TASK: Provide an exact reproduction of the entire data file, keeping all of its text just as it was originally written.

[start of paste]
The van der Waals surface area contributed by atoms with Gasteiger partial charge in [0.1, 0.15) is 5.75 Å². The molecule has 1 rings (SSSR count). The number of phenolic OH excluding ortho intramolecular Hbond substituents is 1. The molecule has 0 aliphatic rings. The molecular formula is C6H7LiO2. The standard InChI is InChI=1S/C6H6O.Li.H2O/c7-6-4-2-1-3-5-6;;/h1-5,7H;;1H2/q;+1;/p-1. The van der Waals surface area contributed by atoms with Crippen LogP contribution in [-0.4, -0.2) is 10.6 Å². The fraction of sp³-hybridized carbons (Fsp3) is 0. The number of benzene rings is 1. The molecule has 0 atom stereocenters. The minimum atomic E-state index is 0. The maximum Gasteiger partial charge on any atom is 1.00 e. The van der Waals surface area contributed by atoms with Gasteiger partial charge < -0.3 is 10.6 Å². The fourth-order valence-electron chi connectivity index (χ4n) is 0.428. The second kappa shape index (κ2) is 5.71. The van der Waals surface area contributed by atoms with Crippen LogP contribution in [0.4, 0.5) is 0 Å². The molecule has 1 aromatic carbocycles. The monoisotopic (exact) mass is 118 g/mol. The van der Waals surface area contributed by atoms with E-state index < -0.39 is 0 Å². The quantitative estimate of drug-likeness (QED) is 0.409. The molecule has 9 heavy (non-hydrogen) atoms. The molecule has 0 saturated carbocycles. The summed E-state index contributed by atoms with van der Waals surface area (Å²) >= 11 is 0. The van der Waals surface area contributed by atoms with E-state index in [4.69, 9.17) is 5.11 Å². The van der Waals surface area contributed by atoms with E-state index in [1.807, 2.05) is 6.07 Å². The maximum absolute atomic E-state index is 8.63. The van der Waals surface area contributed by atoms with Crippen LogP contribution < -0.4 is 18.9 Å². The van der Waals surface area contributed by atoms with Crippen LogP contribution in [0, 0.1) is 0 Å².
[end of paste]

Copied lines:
The van der Waals surface area contributed by atoms with Gasteiger partial charge in [0.1, 0.15) is 5.75 Å². The molecule has 1 rings (SSSR count). The number of phenolic OH excluding ortho intramolecular Hbond substituents is 1. The molecule has 0 aliphatic rings. The molecular formula is C6H7LiO2. The standard InChI is InChI=1S/C6H6O.Li.H2O/c7-6-4-2-1-3-5-6;;/h1-5,7H;;1H2/q;+1;/p-1. The van der Waals surface area contributed by atoms with Crippen LogP contribution in [-0.4, -0.2) is 10.6 Å². The fraction of sp³-hybridized carbons (Fsp3) is 0. The number of benzene rings is 1. The molecule has 0 atom stereocenters. The minimum atomic E-state index is 0. The maximum Gasteiger partial charge on any atom is 1.00 e. The van der Waals surface area contributed by atoms with Gasteiger partial charge < -0.3 is 10.6 Å². The fourth-order valence-electron chi connectivity index (χ4n) is 0.428. The second kappa shape index (κ2) is 5.71. The van der Waals surface area contributed by atoms with Crippen LogP contribution in [0.4, 0.5) is 0 Å². The molecule has 1 aromatic carbocycles. The monoisotopic (exact) mass is 118 g/mol. The van der Waals surface area contributed by atoms with E-state index < -0.39 is 0 Å². The quantitative estimate of drug-likeness (QED) is 0.409. The molecule has 9 heavy (non-hydrogen) atoms. The molecule has 0 saturated carbocycles. The summed E-state index contributed by atoms with van der Waals surface area (Å²) >= 11 is 0. The van der Waals surface area contributed by atoms with E-state index in [4.69, 9.17) is 5.11 Å². The van der Waals surface area contributed by atoms with E-state index in [1.807, 2.05) is 6.07 Å². The maximum absolute atomic E-state index is 8.63. The van der Waals surface area contributed by atoms with Crippen LogP contribution < -0.4 is 18.9 Å². The van der Waals surface area contributed by atoms with Crippen LogP contribution in [0, 0.1) is 0 Å².